Closely meshed development

The development process in present-day machine and plant construction is largely distinguished by sequential processes. The development starts with the design. Once this is done, the electrical circuit diagram, cables and further connections are added. At the end of it all the automation engineer, who is possibly already overseas at the customer, has to program the controllers and commission the plant. Since all the errors from the preceding development come to the surface in this process, this task is not only nerve-wracking with many change loops, but also drives up the costs. The customer is annoyed and the supplier has to wait for his money. This scenario can be avoided if all areas cooperate closely right from the early phases of the development. But how can that be done?

With its Continuous Commissioning approach, machineering has found a way in which the simulation acts as a connecting link for all areas. Mechanical and electrical systems as well as software work in the native environment. The development and all small changes are verified right from the start by the simulation in a sort of micro-V model, i.e. continuous virtual commissioning in micro sequences (see V model). The respective current states of development are subsequently saved, for example in PDM.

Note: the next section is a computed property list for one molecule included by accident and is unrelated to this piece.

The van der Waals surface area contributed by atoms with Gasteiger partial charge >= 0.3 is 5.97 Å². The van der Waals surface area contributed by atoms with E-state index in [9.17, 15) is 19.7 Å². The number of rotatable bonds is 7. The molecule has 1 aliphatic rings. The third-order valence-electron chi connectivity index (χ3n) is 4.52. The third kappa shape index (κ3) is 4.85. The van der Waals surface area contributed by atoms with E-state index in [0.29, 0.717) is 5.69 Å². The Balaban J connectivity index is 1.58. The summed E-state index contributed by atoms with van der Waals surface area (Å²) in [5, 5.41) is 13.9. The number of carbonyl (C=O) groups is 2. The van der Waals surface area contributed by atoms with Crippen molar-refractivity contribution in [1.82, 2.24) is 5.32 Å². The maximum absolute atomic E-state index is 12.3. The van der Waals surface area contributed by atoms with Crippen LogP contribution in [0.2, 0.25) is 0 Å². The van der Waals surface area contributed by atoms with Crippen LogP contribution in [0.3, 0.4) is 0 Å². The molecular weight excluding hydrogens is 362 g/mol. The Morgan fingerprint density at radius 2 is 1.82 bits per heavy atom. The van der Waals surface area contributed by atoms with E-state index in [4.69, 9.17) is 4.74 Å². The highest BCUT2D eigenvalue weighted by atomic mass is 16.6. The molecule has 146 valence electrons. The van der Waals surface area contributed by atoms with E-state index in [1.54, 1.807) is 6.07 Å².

Decisive for the success of the development is the division of the complex mechatronic machine or product into smaller mechatronic units that need to be developed, because the functional principle of the mechanical system is strongly unit-oriented, whereas the automation develops in a function-oriented manner. Through the division into smaller units a common and close-meshed development can take place despite these differences.

The EPlan and Cideon companies are taking a similar approach with the Syngineer (or House of Mechatronics): the synchronisation of the engineering discipline. This involves building a mechatronic product structure from the requirements and function of a machine or a product. Through the linking of the authoring systems a transparency is created that makes information available to all participants and makes changes easily visible. Moreover, the Syngineer can be used as a communication platform that enables real time coordination. The result: This technology not only enables a common understanding to be achieved, but also a constant comparison of the development steps. Losses of information and time-consuming regular meetings are consigned to the past.

New job profile necessary

Despite the approaches to synchronous engineering, tomorrow's mechatronic development necessitates a new job profile – that of the mechatronic engineer. The different divisions are no longer required when engineers exhibit skills in all areas and autonomously develop mechatronic units and verify feasibilities prior to the virtual mechatronic assembly. However, this can only work if the simulation is a fixed part of the development process.

Would you like to learn more or do you have questions about the subject of continuous commissioning? Contact us, we'll be glad to advise you!

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